I’m not at all a fan of vampire flicks (Let the Right One In and Interview with the Vampire being the only exceptions I can remember) – and yet I was eagerly anticipating What We Do in the Shadows. The main reason, of course, was the big creative presence of Jemaine Clement, one half of Flight of the Conchords, who co-writes and co-directs here. To that end, the absence of Bret McKenzie (the other half of the comedy duo) was a disappointment – I could really imagine McKenzie as a shy, clueless vampire who bites into necks with an air of resigned embarrassment. This was, however, the only disappointment. What We Do in the Shadows is taut and punchy, extremely well-paced, funny as hell, technically impeccable, and in contrast to Twilight‘s vain, unsuccessful attempts – humane and touching. The movie starts with credits on a black screen, and is immediately hilarious. We are told we are to watch a documentary supported by the New Zealand Documentary Board (as far as I can tell, a non-existent organization), where the filmmakers are wearing crucifixes and have been given assurances by their film’s subjects that they won’t be attacked. This “vampire documentary” genre statement perfectly sets the tone for the next 86 minutes. With an introduction by Viago (the most delicate and well-mannered, and also the gayest of the characters – though he’s not gay), we get to meet a merry band of vampires who share a Gothic-looking apartment in, well, Wellington, New Zealand. Followed by two cameras, to which he refers with some trepidation, Viago attempts to organize a flatmates meeting to discuss house chores and the sharing of responsibilities such as the washing of dishes splashed with dried-up blood. Vladislav (Clement) and Deacon (Jonathon Brugh) are too unruly to care that much, while Petyr (Ben Fransham) is probably too old – he’s in his 8000’s and rarely leaves his stand-up coffin.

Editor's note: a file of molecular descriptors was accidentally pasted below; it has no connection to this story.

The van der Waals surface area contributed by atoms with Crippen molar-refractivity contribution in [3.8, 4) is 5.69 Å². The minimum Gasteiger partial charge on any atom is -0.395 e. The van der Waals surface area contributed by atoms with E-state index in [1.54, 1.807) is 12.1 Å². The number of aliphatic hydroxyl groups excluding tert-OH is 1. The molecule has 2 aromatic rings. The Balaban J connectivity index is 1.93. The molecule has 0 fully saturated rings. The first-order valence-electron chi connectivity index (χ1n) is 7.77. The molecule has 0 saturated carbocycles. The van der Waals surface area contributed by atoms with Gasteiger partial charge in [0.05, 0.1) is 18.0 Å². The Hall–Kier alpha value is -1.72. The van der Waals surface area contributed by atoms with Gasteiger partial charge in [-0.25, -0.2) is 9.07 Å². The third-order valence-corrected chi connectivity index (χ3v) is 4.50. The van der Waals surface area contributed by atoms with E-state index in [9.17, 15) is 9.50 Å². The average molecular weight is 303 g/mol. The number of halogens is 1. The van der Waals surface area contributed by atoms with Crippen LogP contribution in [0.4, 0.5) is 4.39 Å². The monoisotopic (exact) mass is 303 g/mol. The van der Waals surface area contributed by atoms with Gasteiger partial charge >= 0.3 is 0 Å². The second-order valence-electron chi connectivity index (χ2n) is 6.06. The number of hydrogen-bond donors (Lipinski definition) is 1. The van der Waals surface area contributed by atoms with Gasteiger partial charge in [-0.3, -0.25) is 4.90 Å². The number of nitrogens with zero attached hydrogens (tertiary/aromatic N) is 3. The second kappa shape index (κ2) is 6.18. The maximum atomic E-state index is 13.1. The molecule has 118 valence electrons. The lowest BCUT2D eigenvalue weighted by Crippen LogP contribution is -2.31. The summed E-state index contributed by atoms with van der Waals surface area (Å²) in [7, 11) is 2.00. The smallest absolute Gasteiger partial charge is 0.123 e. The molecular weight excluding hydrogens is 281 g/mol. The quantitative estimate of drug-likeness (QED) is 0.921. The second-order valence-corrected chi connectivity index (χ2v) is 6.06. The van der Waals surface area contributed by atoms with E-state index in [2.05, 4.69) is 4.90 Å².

From here on the film proceeds, at least on the surface, as a loose succession of improvised scenes that sketch the daily routine of the vampire bunch. This is a bit misleading, though. All hints of improvisation disappear once we see the first scene with special effects – these awkward fellas can fly though the air or walk on the ceiling with the best of them. At the same time, the skits fall one after the other, not allowing you to finish your laugh (in comedy’s best traditions) before hitting you with a fresh one – and they seamlessly weave into a story. It’s not much of a drama considering the exquisite silliness of it all, but all three main characters get the time to show us their inner demons, and then face them head-on before the end of the film, with hilarious consequences. In various ways, and true to the genre’s biggest cliche (“vampires are agents of passion”), Viago, Deacon and Vladislav deal with love, unrequited, misunderstood or broken. With their awkwardness and simplicity, they become not simply images of lovelorn vampires, but actual human beings. And the strength of What We Do in the Shadows, I think, lies in there.
That said, let go back to the basics: I mentioned the genre’s cliches, and they are all carefully cataloged, then mercilessly, but intelligently mocked. Our guys would really love to go to a normal night club – but being vampires, they have to get invited in – by bouncers who are too thick to respond. They have to remain extremely discreet and protect their lair from humans – but then they accept a quiet guy called Stu into their apartment, no questions asked – simply because “everybody likes Stu”. They go outside, proudly flaunting their over-the-top, aristocratic clothes – and are promptly labeled as “homos” by a passer-by. All in all, the movie unpretentiously lists the random everyday problems modern vampires encounter. This makes the subjects of the mockumentary both irresistibly funny and warmly human. Just wait and see the mysterious creature called The Beast, the arch-nemesis of Vladislav, and you’ll know what I mean.